The Nirvana album Dave Grohl doesn’t like to listen to

When Dave Grohl joined Nirvana in 1990, replacing their previous drummer Chad Channing, he ended up recording two of alternative rock’s most coveted albums – Nevermind and In Utero. When Grohl’s hardcore punk band Scream broke up, he was introduced to Kurt Cobain and Krist Novoselic by the Melvins’ vocalist Buzz Osborne. “We knew in two minutes that he was the right drummer,” recalled Novoselic.

After the release of 1989’s Bleach, Nirvana signed to DGC Records the following year and began working on their first major label album Nevermind. The band’s second effort was an instant hit, establishing Nirvana as the voice of disaffected youth across the world. By the end of 1991, the album was shifting 400,000 copies a week in the US alone -remaining one of the biggest-selling albums to date. The band helped to popularise alternative rock and end the dominance of hair metal bands such as Bon Jovi and Kiss.

Although Nirvana’s label wanted another album completed by the Christmas period of 1992, the band could not provide one due to the band members living in different locations and Cobain expecting the birth of his daughter Frances Bean with his wife, Courtney Love. Instead, a compilation album, Incesticide, was released. By early 1993, the band were on their way to release what would become their final studio album, In Utero. Produced by former Big Black frontman Steve Albini, who was also behind two of Cobain’s favourite records, Pixies’ Surfer Rosa and The Breeders’ Pod, In Utero was wildly different from Nevermind.

In Paul Brannigan’s biography, This Is A Call: The Life and Times of Dave Grohl, the drummer shared, “Nevermind and In Utero are two totally different albums. Nevermind was intentional, as much as any revisionists might say it was a contrived version of Nirvana, it wasn’t: we went down there to make that record, we rehearsed hours and hours and hours, day after day, to get to Nevermind. But In Utero was so different. There was no laboured process, it was just… bleurgh… it just came out, like a purge, and it was so pure and natural.”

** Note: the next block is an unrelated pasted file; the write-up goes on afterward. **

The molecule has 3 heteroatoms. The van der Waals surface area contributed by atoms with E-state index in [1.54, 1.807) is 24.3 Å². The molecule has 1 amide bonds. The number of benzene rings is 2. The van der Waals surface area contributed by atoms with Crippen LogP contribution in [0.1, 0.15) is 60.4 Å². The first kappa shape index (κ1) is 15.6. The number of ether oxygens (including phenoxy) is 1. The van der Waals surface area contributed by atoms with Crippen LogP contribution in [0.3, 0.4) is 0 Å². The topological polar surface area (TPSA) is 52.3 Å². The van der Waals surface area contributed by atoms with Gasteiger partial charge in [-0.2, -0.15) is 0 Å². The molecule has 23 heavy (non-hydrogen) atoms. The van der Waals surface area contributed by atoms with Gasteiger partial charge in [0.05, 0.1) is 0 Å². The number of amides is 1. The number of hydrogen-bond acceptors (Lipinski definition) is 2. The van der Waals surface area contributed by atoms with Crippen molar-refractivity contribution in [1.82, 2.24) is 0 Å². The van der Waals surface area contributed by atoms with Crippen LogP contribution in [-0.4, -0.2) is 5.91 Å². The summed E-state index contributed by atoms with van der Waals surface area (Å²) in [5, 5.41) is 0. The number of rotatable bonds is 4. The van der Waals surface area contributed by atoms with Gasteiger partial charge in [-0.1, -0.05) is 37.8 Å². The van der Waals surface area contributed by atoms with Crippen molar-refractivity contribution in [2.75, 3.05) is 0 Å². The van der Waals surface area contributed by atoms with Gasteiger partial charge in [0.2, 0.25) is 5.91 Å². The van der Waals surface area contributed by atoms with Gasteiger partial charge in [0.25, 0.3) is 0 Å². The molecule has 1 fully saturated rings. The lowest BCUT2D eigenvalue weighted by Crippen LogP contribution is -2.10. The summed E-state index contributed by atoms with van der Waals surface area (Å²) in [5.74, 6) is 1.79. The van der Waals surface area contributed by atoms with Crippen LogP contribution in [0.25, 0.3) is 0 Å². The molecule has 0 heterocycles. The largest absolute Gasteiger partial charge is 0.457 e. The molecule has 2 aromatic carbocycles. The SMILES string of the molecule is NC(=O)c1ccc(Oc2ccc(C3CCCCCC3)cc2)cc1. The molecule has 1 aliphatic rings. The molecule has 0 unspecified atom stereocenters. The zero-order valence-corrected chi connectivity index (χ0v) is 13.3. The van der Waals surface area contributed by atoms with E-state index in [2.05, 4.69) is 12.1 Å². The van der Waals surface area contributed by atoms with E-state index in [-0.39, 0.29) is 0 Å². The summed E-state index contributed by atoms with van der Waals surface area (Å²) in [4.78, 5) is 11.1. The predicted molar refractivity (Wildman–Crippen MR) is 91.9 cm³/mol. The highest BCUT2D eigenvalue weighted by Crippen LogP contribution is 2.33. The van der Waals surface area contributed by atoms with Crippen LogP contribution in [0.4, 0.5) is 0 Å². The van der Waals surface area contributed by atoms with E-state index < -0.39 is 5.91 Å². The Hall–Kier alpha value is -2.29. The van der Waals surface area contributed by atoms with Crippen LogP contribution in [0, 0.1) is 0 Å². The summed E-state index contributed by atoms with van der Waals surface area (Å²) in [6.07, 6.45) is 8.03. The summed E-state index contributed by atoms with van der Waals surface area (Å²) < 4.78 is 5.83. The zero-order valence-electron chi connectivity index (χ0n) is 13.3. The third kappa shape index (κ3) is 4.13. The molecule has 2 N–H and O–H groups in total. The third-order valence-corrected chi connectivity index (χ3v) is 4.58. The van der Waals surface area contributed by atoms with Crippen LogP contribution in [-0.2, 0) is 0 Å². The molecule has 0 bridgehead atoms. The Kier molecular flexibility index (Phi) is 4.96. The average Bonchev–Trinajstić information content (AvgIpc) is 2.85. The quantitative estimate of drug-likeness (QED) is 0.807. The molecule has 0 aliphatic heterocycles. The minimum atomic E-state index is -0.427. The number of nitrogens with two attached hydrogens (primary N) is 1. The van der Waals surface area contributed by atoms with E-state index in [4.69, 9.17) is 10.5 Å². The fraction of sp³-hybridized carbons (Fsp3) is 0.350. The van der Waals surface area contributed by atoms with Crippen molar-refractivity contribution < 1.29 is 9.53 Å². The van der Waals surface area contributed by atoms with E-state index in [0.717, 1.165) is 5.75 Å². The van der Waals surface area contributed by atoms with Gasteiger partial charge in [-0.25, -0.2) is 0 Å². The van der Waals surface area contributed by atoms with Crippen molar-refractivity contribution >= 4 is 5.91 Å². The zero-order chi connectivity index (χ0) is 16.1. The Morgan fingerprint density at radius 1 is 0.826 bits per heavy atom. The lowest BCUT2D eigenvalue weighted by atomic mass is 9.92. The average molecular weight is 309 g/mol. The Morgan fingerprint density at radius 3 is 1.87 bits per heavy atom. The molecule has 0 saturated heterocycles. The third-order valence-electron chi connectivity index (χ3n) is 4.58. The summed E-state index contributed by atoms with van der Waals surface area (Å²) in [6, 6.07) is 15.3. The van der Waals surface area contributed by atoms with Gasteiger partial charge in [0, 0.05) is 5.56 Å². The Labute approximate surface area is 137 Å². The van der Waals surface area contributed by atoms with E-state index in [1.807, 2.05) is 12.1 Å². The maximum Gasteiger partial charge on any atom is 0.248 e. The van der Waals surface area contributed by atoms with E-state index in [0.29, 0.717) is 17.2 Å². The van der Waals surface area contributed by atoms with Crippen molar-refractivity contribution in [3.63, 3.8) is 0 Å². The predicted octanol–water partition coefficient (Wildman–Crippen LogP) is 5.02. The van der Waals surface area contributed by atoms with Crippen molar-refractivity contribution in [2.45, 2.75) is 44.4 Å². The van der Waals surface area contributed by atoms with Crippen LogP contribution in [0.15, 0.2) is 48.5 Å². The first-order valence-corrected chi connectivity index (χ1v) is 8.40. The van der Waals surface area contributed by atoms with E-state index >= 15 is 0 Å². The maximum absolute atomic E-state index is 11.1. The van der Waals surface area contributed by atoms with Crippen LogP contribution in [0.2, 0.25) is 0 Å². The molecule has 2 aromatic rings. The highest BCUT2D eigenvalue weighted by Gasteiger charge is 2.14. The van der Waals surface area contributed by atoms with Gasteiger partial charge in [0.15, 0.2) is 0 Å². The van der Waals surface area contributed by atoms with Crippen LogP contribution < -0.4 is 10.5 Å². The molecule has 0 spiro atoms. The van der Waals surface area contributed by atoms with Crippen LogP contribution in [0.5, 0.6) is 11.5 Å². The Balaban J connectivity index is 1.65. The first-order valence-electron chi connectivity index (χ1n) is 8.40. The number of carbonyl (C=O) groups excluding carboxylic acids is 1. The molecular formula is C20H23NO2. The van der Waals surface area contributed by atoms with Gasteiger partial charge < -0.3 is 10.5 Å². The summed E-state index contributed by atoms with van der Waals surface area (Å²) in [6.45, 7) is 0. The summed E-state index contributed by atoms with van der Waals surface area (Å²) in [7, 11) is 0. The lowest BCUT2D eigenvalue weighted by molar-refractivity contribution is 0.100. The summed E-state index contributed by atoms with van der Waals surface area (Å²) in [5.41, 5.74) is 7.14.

He continued, “In Utero was a direct response to the success and sound of Nevermind. We just pushed ourselves in the other direction, like, ‘Oh really, that’s what you like? Well, here’s what we’re going to f*cking do now!’” However, because of the memories associated with creating In Utero, which was released just seven months before Cobain took his own life, Grohl finds the album “hard […] to listen to from front to back.”

“Because it’s so real, and because it’s such an accurate representation of the band at the time, it brings back other memories, it kinda makes my skin crawl,” Grohl confessed. “It’s funny: I spend a lot of my time planning things to come, I don’t spend a lot of time thinking back on things I’ve done. But In Utero, man, what a trip.”

He also referred to the album as “f*cking dark,” stating, “it’s definitely an accurate representation of the time.” Grohl continued, “I hear songs on the radio every once in a while, and I like the sonic difference of hearing ‘All Apologies’ or ‘Heart-Shaped Box’ come on in the middle of a bunch of compressed, Pro-Tooled modern rock radio music, because it stands out, but lyrically and conceptually it’s not something that I like to revisit too often.”

Yet, he explained, “maybe what I love the most about that album is the sound of urgency, and the sound of the three of us in a room playing.” Since its release, In Utero, which reached number one in various countries, has sold over 15 million copies worldwide.

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